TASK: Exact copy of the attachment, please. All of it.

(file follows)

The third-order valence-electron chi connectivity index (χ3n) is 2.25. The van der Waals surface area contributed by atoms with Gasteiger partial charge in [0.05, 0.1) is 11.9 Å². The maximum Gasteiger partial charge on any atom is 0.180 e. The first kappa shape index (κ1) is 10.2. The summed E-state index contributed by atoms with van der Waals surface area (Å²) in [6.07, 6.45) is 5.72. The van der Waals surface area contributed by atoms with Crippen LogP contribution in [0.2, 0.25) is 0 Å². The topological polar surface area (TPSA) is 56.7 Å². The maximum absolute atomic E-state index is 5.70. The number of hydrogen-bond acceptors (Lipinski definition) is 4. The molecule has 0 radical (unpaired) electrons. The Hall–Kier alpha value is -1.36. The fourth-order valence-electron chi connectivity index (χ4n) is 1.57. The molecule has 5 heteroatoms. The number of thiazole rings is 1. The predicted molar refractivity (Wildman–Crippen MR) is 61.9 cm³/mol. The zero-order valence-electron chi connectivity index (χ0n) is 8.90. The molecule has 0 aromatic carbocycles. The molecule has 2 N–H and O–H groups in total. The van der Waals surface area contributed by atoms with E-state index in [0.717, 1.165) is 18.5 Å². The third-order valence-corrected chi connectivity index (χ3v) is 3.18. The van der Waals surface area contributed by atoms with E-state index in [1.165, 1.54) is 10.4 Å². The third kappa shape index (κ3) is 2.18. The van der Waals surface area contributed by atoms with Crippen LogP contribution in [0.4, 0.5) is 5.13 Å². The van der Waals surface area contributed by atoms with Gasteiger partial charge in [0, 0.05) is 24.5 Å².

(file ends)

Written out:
The third-order valence-electron chi connectivity index (χ3n) is 2.25. The van der Waals surface area contributed by atoms with Gasteiger partial charge in [0.05, 0.1) is 11.9 Å². The maximum Gasteiger partial charge on any atom is 0.180 e. The first kappa shape index (κ1) is 10.2. The summed E-state index contributed by atoms with van der Waals surface area (Å²) in [6.07, 6.45) is 5.72. The van der Waals surface area contributed by atoms with Crippen LogP contribution in [0.2, 0.25) is 0 Å². The topological polar surface area (TPSA) is 56.7 Å². The maximum absolute atomic E-state index is 5.70. The number of hydrogen-bond acceptors (Lipinski definition) is 4. The molecule has 0 radical (unpaired) electrons. The Hall–Kier alpha value is -1.36. The fourth-order valence-electron chi connectivity index (χ4n) is 1.57. The molecule has 5 heteroatoms. The number of thiazole rings is 1. The predicted molar refractivity (Wildman–Crippen MR) is 61.9 cm³/mol. The zero-order valence-electron chi connectivity index (χ0n) is 8.90. The molecule has 0 aromatic carbocycles. The molecule has 2 N–H and O–H groups in total. The van der Waals surface area contributed by atoms with E-state index in [0.717, 1.165) is 18.5 Å². The third-order valence-corrected chi connectivity index (χ3v) is 3.18. The van der Waals surface area contributed by atoms with E-state index in [1.165, 1.54) is 10.4 Å². The third kappa shape index (κ3) is 2.18. The van der Waals surface area contributed by atoms with Crippen LogP contribution in [0.4, 0.5) is 5.13 Å². The van der Waals surface area contributed by atoms with Gasteiger partial charge in [0, 0.05) is 24.5 Å².